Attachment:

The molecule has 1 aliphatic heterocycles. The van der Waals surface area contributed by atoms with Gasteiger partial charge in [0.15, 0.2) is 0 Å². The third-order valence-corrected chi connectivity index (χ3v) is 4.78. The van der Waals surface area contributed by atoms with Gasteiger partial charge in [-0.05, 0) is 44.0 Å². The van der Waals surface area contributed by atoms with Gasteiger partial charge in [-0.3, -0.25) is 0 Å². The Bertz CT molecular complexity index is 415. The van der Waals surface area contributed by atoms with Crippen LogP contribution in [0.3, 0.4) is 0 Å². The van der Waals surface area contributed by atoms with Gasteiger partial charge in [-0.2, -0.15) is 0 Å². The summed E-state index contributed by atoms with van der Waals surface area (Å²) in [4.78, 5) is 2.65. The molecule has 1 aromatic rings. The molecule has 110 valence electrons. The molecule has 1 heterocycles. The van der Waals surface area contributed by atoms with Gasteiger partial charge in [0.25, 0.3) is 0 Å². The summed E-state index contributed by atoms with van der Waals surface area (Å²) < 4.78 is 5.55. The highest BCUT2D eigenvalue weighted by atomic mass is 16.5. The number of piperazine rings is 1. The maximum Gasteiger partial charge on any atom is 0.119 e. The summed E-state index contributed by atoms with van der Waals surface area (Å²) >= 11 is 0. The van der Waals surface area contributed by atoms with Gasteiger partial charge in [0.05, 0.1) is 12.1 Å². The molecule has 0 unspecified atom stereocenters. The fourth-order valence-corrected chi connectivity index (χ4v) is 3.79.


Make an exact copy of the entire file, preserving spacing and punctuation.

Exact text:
The molecule has 1 aliphatic heterocycles. The van der Waals surface area contributed by atoms with Gasteiger partial charge in [0.15, 0.2) is 0 Å². The third-order valence-corrected chi connectivity index (χ3v) is 4.78. The van der Waals surface area contributed by atoms with Gasteiger partial charge in [-0.05, 0) is 44.0 Å². The van der Waals surface area contributed by atoms with Gasteiger partial charge in [-0.3, -0.25) is 0 Å². The Bertz CT molecular complexity index is 415. The van der Waals surface area contributed by atoms with Crippen LogP contribution in [0.3, 0.4) is 0 Å². The van der Waals surface area contributed by atoms with Gasteiger partial charge in [-0.2, -0.15) is 0 Å². The summed E-state index contributed by atoms with van der Waals surface area (Å²) in [4.78, 5) is 2.65. The molecule has 1 aromatic rings. The molecule has 110 valence electrons. The molecule has 1 heterocycles. The van der Waals surface area contributed by atoms with Gasteiger partial charge in [0.25, 0.3) is 0 Å². The summed E-state index contributed by atoms with van der Waals surface area (Å²) < 4.78 is 5.55. The highest BCUT2D eigenvalue weighted by atomic mass is 16.5. The number of piperazine rings is 1. The maximum Gasteiger partial charge on any atom is 0.119 e. The summed E-state index contributed by atoms with van der Waals surface area (Å²) >= 11 is 0. The van der Waals surface area contributed by atoms with Gasteiger partial charge in [0.05, 0.1) is 12.1 Å². The molecule has 0 unspecified atom stereocenters. The fourth-order valence-corrected chi connectivity index (χ4v) is 3.79.